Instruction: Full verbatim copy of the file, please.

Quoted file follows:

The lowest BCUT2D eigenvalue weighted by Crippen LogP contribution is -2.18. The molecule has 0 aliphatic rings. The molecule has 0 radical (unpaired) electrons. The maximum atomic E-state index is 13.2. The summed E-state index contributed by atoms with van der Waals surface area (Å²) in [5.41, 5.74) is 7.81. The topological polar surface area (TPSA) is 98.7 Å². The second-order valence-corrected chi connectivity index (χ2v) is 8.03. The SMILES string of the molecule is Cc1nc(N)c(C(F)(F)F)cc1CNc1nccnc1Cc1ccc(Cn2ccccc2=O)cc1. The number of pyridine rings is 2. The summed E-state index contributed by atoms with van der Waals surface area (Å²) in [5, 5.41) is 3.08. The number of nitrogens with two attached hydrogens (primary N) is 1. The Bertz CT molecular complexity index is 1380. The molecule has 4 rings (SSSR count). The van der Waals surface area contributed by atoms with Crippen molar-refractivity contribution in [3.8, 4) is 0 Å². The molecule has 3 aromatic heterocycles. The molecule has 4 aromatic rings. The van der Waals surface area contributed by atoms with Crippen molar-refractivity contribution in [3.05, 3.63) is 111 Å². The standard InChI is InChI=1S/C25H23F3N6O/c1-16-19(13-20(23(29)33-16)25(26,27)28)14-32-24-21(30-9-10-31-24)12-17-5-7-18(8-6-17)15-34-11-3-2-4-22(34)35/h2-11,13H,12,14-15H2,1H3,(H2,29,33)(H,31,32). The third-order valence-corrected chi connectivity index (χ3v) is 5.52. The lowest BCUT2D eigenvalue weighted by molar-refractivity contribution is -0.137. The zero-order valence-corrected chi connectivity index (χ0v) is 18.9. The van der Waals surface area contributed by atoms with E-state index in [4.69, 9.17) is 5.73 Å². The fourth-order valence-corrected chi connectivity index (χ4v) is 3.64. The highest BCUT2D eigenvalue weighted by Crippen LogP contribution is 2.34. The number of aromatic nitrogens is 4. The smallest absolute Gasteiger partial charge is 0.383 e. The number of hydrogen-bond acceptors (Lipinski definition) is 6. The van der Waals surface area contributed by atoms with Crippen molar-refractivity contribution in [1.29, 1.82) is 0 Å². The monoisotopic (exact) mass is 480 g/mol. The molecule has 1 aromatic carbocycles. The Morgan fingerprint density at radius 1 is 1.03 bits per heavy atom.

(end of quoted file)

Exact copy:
The lowest BCUT2D eigenvalue weighted by Crippen LogP contribution is -2.18. The molecule has 0 aliphatic rings. The molecule has 0 radical (unpaired) electrons. The maximum atomic E-state index is 13.2. The summed E-state index contributed by atoms with van der Waals surface area (Å²) in [5.41, 5.74) is 7.81. The topological polar surface area (TPSA) is 98.7 Å². The second-order valence-corrected chi connectivity index (χ2v) is 8.03. The SMILES string of the molecule is Cc1nc(N)c(C(F)(F)F)cc1CNc1nccnc1Cc1ccc(Cn2ccccc2=O)cc1. The number of pyridine rings is 2. The summed E-state index contributed by atoms with van der Waals surface area (Å²) in [5, 5.41) is 3.08. The number of nitrogens with two attached hydrogens (primary N) is 1. The Bertz CT molecular complexity index is 1380. The molecule has 4 rings (SSSR count). The van der Waals surface area contributed by atoms with Crippen molar-refractivity contribution in [3.8, 4) is 0 Å². The molecule has 3 aromatic heterocycles. The molecule has 4 aromatic rings. The van der Waals surface area contributed by atoms with Crippen molar-refractivity contribution in [3.05, 3.63) is 111 Å². The standard InChI is InChI=1S/C25H23F3N6O/c1-16-19(13-20(23(29)33-16)25(26,27)28)14-32-24-21(30-9-10-31-24)12-17-5-7-18(8-6-17)15-34-11-3-2-4-22(34)35/h2-11,13H,12,14-15H2,1H3,(H2,29,33)(H,31,32). The third-order valence-corrected chi connectivity index (χ3v) is 5.52. The lowest BCUT2D eigenvalue weighted by molar-refractivity contribution is -0.137. The zero-order valence-corrected chi connectivity index (χ0v) is 18.9. The van der Waals surface area contributed by atoms with E-state index in [4.69, 9.17) is 5.73 Å². The fourth-order valence-corrected chi connectivity index (χ4v) is 3.64. The highest BCUT2D eigenvalue weighted by Crippen LogP contribution is 2.34. The number of aromatic nitrogens is 4. The smallest absolute Gasteiger partial charge is 0.383 e. The number of hydrogen-bond acceptors (Lipinski definition) is 6. The van der Waals surface area contributed by atoms with Crippen molar-refractivity contribution in [1.29, 1.82) is 0 Å². The monoisotopic (exact) mass is 480 g/mol. The molecule has 1 aromatic carbocycles. The Morgan fingerprint density at radius 1 is 1.03 bits per heavy atom.